My Year in Film Studies (part 6)
If you missed part 5, you can find it here.
Stanley Kubrick Meets Alfred Hitchcock As We Stay Immersed in the Auteur Theory
And so now came the decision of whether or not the study of the auteur theory could be put to rest solely on the evidence of the ouevre of Kubrick. Much as I love SK, it felt like I would be short changing the students if his feature film work was the only evidence we had to go on. So the next decision had to be: Who's Next? And Why?
For a number of reasons, of which I will state the three most salient, I settled upon Alfred Hitchcock. One, there is a wealth of scholarship to draw on, including a lot of horse's mouth stuff as Hitch never seemed to tire of talking about his work. Two, he's very accessible, and after the challenges presented by some of Kubrick's work, I figured that might be welcome. And three, Psycho had been pretty well received, so his work had already been "broken in." Furthermore, there is something of a natural bridge between these two seemingly very different filmmakers. That is, both Hitch and Kubrick have been described as "cold" directors whose meticulous attention to detail is the stuff of renown. However, while their overlapping cool-ness relates almost entirely to the relative asexuality of each man's work, I will argue that there is much more that separates them than unites them.
While the two men's films share a common attention of detail borne out of type A need for complete control, that hardly distinguishes them from hundreds of other filmmakers. Furthermore, as I will show, there are ways that their approaches differ in this regard as well. For example, Hitchcock considered his work pretty much done by the time he set foot on a film set. He had worked the film out so thoroughly, from script to set and production design, from
storyboarding to casting, that the process of turning the film in his head into actual celluloid was almost tedious--an afterthought, if you will. Kubrick, on the other hand, while equally dedicated to the preparation process, being a notorious researcher who would spend years, if not decades, digging into subject matter that fascinated him, was not so rigid when it came to the making of film. Kubrick believed that the real art of film was in the editing process. Scriptwriting was borrowed from other arts (theatre, fiction writing), acting predated cinema by thousands of years, and even cinematography was a direct descendant of photography, whereas editing was the one are unique to film, and the one realm where filmmakers could exercise their artistic vision in unique and memorable ways. In order to give himself as many options as possible in this phase of the creative process, Kubrick would film scenes many different times, sometimes using multiple camera angles, and other times varying the instructions he gave to the actors.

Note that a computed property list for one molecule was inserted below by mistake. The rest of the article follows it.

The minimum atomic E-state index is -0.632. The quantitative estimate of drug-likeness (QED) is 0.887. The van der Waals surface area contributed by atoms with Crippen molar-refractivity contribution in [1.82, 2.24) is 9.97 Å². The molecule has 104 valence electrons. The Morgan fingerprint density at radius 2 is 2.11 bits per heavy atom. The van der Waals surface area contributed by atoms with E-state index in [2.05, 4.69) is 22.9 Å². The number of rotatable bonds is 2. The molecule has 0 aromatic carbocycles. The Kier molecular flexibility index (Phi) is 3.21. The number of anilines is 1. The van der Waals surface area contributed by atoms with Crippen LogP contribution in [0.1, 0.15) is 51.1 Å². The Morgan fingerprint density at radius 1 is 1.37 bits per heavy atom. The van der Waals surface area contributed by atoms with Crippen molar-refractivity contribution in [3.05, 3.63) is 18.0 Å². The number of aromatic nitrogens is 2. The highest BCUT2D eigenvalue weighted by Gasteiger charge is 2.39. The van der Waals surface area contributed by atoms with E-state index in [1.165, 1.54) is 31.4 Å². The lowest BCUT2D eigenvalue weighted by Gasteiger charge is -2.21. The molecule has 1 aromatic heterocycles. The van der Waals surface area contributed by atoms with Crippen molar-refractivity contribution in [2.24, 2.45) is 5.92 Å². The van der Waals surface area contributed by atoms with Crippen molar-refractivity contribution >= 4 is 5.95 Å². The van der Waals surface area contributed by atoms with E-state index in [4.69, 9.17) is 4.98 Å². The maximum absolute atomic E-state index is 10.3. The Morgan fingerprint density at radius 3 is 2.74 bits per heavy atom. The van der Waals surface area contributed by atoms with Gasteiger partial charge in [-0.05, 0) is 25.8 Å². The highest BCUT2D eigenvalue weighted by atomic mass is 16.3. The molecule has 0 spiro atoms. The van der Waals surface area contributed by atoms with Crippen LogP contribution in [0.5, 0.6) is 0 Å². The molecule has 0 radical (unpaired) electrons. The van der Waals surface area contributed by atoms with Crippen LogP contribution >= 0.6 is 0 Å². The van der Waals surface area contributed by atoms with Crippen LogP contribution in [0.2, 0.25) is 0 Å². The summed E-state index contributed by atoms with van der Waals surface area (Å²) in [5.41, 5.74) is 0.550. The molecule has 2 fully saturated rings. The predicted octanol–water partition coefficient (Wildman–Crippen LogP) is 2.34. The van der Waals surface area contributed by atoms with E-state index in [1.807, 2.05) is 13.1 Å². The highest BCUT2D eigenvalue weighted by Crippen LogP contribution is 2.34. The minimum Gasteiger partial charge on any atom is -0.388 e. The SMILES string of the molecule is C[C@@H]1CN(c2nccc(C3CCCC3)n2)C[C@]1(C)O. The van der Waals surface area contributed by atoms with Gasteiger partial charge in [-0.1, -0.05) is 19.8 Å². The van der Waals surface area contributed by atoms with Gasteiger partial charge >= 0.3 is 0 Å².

Likewise, these two director's bloodlessness hints at types and levels of WASP-y repression that would be familiar to students of the work of many directors from this era. And even in this, they are not entirely alike. Hitchcock's coolness reflects his own behaviouralist approach to film, whereas the chill that falls upon Kubrick has much more to do with the sort of intellectual detachment that distinguishes his work. Put bluntly, for Hitchcock film is a Skinnerian box, wherein the audience is to be entertained through sensory manipulation. Rather than challenging us intellectually, Hitch is satisfied with pushing our metaphorical emotional buttons. Kubrick, on the other hand, is a product of an Enlightenment era-style rational curiousity about the universe and man's place in it. To state it perhaps a bit over simplistically, Kubrick ascribed "human" emotions to and applied "human" motivations a computer, whereas Hitchcock treated people like mice. Whereas Kubrick was interested in the social, political and ethical implications of a government employing the the Lodovico treatment in A Clockwork Orange, Hitchcock was simply interested in how the damned thing would work.